This article relates to Cisco TelePresence Video Communication Server Expressway.
Q. When do calls on a VCS Expressway use a local (non-traversal) call license?
A. A traversal call is any call where the VCS takes the media as well as the signaling. Usually a VCS Expressway needs a traversal call license to route calls, even for calls between devices directly registered to it. This is because endpoints behind firewalls need the VCS Expressway to receive and forward media in order to guarantee that the media is routable between the endpoints in the call.
The only situation where a call passing through a VCS Expressway is classified as a local (non-traversal) call is when:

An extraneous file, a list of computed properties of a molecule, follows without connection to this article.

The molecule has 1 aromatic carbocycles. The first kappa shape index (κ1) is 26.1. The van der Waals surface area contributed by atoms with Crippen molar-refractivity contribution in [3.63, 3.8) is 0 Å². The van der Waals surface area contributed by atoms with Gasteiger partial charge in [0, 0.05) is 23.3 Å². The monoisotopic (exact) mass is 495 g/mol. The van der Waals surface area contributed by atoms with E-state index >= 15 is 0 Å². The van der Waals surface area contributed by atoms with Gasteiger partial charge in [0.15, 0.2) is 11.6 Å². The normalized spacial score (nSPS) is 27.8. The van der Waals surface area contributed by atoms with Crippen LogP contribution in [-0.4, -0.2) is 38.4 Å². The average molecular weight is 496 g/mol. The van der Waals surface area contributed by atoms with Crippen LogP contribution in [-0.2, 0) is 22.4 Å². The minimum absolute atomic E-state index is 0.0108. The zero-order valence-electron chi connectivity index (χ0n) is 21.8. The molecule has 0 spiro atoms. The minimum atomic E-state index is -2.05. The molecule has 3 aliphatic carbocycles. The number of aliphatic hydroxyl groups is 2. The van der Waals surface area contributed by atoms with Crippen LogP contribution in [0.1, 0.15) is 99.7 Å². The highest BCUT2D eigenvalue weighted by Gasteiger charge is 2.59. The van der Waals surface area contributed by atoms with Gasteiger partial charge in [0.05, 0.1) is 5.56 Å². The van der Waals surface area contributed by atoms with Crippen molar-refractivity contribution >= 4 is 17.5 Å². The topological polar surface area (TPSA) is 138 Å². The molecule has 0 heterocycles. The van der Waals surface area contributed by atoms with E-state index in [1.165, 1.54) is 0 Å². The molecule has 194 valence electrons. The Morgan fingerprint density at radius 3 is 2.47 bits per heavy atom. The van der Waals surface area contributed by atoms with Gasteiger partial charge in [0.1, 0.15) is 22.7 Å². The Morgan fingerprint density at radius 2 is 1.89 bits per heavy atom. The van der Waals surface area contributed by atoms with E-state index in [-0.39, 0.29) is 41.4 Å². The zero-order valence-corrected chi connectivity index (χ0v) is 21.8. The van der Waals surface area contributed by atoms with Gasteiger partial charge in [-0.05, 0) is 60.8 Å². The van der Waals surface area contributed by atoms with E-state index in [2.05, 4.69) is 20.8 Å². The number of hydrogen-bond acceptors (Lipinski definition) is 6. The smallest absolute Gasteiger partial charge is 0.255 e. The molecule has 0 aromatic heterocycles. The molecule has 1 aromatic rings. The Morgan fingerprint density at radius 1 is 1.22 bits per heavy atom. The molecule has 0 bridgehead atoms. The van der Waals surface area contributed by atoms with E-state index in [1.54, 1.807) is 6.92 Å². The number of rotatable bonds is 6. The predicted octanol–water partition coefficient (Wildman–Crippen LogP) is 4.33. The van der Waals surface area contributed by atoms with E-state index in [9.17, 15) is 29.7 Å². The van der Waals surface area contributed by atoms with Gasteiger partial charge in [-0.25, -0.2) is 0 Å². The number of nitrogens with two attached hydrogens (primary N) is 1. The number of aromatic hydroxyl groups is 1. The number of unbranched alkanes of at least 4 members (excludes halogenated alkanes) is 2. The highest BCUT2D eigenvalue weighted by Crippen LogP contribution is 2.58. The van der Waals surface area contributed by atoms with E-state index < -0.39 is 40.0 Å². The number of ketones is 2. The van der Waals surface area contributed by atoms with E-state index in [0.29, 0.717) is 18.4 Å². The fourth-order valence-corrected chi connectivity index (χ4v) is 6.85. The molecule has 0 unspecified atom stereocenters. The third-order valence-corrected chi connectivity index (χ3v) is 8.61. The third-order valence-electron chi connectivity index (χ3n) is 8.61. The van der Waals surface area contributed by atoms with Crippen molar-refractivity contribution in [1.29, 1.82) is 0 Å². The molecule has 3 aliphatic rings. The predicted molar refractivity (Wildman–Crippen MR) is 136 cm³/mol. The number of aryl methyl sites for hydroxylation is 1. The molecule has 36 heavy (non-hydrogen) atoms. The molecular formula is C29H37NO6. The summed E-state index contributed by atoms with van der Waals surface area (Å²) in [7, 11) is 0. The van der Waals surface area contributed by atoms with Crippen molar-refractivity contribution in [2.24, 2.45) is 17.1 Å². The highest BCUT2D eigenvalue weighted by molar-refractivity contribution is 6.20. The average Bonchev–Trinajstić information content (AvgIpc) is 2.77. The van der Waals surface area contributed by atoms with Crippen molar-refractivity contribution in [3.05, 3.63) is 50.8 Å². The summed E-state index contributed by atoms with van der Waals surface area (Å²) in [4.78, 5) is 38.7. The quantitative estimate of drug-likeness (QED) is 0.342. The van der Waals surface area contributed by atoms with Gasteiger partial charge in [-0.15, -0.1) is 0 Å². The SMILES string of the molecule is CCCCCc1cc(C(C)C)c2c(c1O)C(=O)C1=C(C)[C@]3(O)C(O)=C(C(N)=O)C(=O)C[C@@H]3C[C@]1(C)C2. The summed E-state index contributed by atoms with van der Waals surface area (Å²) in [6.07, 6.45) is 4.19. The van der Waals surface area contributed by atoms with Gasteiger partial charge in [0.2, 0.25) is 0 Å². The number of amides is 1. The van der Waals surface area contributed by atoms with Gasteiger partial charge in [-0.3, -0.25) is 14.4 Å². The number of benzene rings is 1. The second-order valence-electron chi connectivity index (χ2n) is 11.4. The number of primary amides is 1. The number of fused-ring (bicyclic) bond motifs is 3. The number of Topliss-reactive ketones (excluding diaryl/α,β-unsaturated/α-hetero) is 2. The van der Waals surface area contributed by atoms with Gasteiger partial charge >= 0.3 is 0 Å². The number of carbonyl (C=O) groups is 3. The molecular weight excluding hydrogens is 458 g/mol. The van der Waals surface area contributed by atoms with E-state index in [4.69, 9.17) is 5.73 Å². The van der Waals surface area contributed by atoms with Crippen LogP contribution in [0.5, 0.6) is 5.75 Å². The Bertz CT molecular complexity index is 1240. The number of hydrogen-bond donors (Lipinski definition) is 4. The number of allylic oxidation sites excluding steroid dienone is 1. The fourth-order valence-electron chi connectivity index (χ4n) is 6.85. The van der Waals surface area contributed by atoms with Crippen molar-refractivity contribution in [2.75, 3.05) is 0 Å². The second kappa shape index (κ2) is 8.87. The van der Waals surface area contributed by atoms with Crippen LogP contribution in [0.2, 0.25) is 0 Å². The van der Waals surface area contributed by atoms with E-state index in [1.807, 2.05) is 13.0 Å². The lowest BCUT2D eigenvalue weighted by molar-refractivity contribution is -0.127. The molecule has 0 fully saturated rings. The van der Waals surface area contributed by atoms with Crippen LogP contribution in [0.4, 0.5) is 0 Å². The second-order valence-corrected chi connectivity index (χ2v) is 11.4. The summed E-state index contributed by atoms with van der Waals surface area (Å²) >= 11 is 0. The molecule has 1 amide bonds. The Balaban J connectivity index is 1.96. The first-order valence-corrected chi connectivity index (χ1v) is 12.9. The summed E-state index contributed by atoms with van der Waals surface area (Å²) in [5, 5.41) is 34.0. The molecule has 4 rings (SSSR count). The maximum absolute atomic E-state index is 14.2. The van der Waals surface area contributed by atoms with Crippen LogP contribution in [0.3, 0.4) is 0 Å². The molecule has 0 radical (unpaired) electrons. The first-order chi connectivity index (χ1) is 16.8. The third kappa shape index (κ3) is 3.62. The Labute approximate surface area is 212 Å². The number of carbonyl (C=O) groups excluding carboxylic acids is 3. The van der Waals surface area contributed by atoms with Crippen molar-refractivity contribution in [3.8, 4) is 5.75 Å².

there is no SIP to H.323 interworking required, and
there is no IPv4 to IPv6 interworking required, and
the call is not being routed from the VCS Expressway through a Traversal Zone, and
neither endpoint is traversal enabled (in other words, neither endpoint has registered with Assent or H.460.18/19 and neither endpoint has made the call requesting Assent or H.460.18/19), and
the call is received from and sent to:
an endpoint or a Neighbor Zone directly connected to the Wide Area Network, or
an endpoint or a Neighbor Zone behind a firewall that has a SIP or H.323 application-level gateway (ALG) that supports video calling (which makes the signaling appear as though the endpoint is directly connected to the Wide Area Network), or
locally registered ICE-enabled endpoints (if using VCS version X5 or later)
Note: to aid firewall traversal, all TANDBERG endpoints are traversal enabled and so a traversal license will always be needed when at least one of the endpoints involved in the call is a TANDBERG endpoint.
Note: a non-traversal call on a VCS Expressway will consume a traversal license if there are no non-traversal call licenses available (if using VCS version X5 or later).